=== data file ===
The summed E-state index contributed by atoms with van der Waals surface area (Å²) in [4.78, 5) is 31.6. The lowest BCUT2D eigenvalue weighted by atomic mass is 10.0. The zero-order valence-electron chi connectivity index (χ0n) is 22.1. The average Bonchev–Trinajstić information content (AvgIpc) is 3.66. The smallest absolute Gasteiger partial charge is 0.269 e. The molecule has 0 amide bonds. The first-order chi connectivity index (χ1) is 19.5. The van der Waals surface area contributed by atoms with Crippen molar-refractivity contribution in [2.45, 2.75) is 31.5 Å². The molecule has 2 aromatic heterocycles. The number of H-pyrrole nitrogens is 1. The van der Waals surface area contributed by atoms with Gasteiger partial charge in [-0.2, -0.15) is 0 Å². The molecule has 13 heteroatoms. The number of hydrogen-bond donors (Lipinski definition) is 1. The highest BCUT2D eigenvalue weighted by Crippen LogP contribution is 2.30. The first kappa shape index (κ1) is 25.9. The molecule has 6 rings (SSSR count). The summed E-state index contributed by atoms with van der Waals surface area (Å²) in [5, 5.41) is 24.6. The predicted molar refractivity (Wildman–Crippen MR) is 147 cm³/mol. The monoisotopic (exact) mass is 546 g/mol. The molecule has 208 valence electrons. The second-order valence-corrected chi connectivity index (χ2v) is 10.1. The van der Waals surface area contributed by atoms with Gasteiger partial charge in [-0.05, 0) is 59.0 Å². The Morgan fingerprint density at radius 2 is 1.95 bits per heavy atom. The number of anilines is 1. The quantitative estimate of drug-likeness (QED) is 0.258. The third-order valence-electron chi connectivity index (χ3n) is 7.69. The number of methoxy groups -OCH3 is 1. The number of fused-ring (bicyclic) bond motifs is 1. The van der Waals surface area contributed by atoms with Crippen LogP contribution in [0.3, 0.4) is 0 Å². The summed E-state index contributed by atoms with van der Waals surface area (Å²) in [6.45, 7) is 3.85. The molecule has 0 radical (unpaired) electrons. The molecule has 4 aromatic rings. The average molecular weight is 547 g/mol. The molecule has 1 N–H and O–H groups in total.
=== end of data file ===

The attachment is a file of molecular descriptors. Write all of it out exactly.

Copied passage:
The summed E-state index contributed by atoms with van der Waals surface area (Å²) in [4.78, 5) is 31.6. The lowest BCUT2D eigenvalue weighted by atomic mass is 10.0. The zero-order valence-electron chi connectivity index (χ0n) is 22.1. The average Bonchev–Trinajstić information content (AvgIpc) is 3.66. The smallest absolute Gasteiger partial charge is 0.269 e. The molecule has 0 amide bonds. The first-order chi connectivity index (χ1) is 19.5. The van der Waals surface area contributed by atoms with Crippen molar-refractivity contribution in [2.45, 2.75) is 31.5 Å². The molecule has 2 aromatic heterocycles. The number of H-pyrrole nitrogens is 1. The van der Waals surface area contributed by atoms with Gasteiger partial charge in [-0.2, -0.15) is 0 Å². The molecule has 13 heteroatoms. The number of hydrogen-bond donors (Lipinski definition) is 1. The highest BCUT2D eigenvalue weighted by Crippen LogP contribution is 2.30. The first kappa shape index (κ1) is 25.9. The molecule has 6 rings (SSSR count). The summed E-state index contributed by atoms with van der Waals surface area (Å²) in [5, 5.41) is 24.6. The predicted molar refractivity (Wildman–Crippen MR) is 147 cm³/mol. The monoisotopic (exact) mass is 546 g/mol. The molecule has 208 valence electrons. The second-order valence-corrected chi connectivity index (χ2v) is 10.1. The van der Waals surface area contributed by atoms with Gasteiger partial charge in [-0.05, 0) is 59.0 Å². The Morgan fingerprint density at radius 2 is 1.95 bits per heavy atom. The number of anilines is 1. The quantitative estimate of drug-likeness (QED) is 0.258. The third-order valence-electron chi connectivity index (χ3n) is 7.69. The number of methoxy groups -OCH3 is 1. The number of fused-ring (bicyclic) bond motifs is 1. The van der Waals surface area contributed by atoms with Crippen LogP contribution in [0.3, 0.4) is 0 Å². The summed E-state index contributed by atoms with van der Waals surface area (Å²) in [6.45, 7) is 3.85. The molecule has 0 radical (unpaired) electrons. The molecule has 4 aromatic rings. The average molecular weight is 547 g/mol. The molecule has 1 N–H and O–H groups in total.